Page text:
I was recently watching a TV program on the brown bear, when I suddenly focused on a Bach Prelude which I hadn't listened carefully to in years, and just at that moment I sensed the "Mind of the Bear" (a good example of excruciatingly keen perception of eye and ear and above all smell, all on guard all the time) and analogically the mind of the composer which was as omnivorously keen in terms of pitch, timbre, voice line, lyrics and orchestration. If we sometimes wonder why so few genius level composers like a Bach or Mozart are found, remember that we are newcomers while the bear has had sixty million years to sharpen his skills. Mind in any species takes time to develop, it is not a thing of a day. This thought culminated surprisingly in a short essay on mind and music.

There is a remarkable case in the account of the l7 c. thinker Tycho Brahe, who recorded that one day he was playing with a prism, then a popular device and an intriguing novelty capable of splitting undifferentiated light into color bands. He said that all of a sudden he looked down at the grass and for the first time "understood" each leaf of grass, its being and its function, and the whole world around him became clear and accessible. If you relate story this to a practiced Hindu yogi, he will smile and say that is exactly the way it is. There are moments of awakening, understanding and enlightenment which can come unexpectedly and unaccountably. If you mention this to someone in our Western world, he will probably assume a psychological disturbance, or perhaps an interaction between two incompatible medications.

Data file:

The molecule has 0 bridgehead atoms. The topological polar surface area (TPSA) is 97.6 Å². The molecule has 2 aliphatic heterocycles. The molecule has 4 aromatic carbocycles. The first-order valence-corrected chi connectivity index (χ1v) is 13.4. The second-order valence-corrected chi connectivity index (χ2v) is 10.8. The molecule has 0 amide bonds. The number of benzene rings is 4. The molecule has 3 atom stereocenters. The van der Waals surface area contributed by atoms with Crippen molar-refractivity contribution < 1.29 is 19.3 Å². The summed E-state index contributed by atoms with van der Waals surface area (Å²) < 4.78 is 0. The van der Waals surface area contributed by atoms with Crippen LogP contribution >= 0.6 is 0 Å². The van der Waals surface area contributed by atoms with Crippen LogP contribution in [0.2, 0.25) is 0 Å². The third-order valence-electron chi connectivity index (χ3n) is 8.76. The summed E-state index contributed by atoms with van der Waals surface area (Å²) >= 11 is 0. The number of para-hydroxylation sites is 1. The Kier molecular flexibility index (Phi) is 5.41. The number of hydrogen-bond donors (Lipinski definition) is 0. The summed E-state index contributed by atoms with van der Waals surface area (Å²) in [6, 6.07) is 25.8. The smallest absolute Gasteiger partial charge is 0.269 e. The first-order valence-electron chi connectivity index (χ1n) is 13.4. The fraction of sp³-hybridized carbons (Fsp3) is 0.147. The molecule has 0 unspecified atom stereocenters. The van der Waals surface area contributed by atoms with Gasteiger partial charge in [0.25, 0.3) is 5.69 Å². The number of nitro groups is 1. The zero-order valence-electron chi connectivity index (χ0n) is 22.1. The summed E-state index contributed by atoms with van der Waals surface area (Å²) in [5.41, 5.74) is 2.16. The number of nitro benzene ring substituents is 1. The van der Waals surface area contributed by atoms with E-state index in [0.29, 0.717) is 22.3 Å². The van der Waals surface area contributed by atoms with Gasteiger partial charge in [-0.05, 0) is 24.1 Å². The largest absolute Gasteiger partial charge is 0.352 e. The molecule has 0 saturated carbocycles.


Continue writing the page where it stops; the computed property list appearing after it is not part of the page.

It was a Greek concept that Mind was everywhere and at the core of creation. Heraclitus called it "the Logos" which rules everything, forms everything, but is invisible to us even though it is the organizing principle by whose grace we (and everything) are here. Millennia later Buckminster Fuller invented the term Noo-Sphere from Greek 'nous' or Mind, as the sum total of all the facts and thoughts and concepts which when tallied up are equal to the Universe. It was a few decades later until we became familiar with the DNA coding formulae for living beings, a "plan" encoded in billions of connections from a few chemical relationships, which could spell out an amoeba or an elephant with equal facility and accuracy. In all these formulae for thinking there lies resident a key element which is Mind of some sort, larger and more mysterious than ours, but somehow similar in structure and function.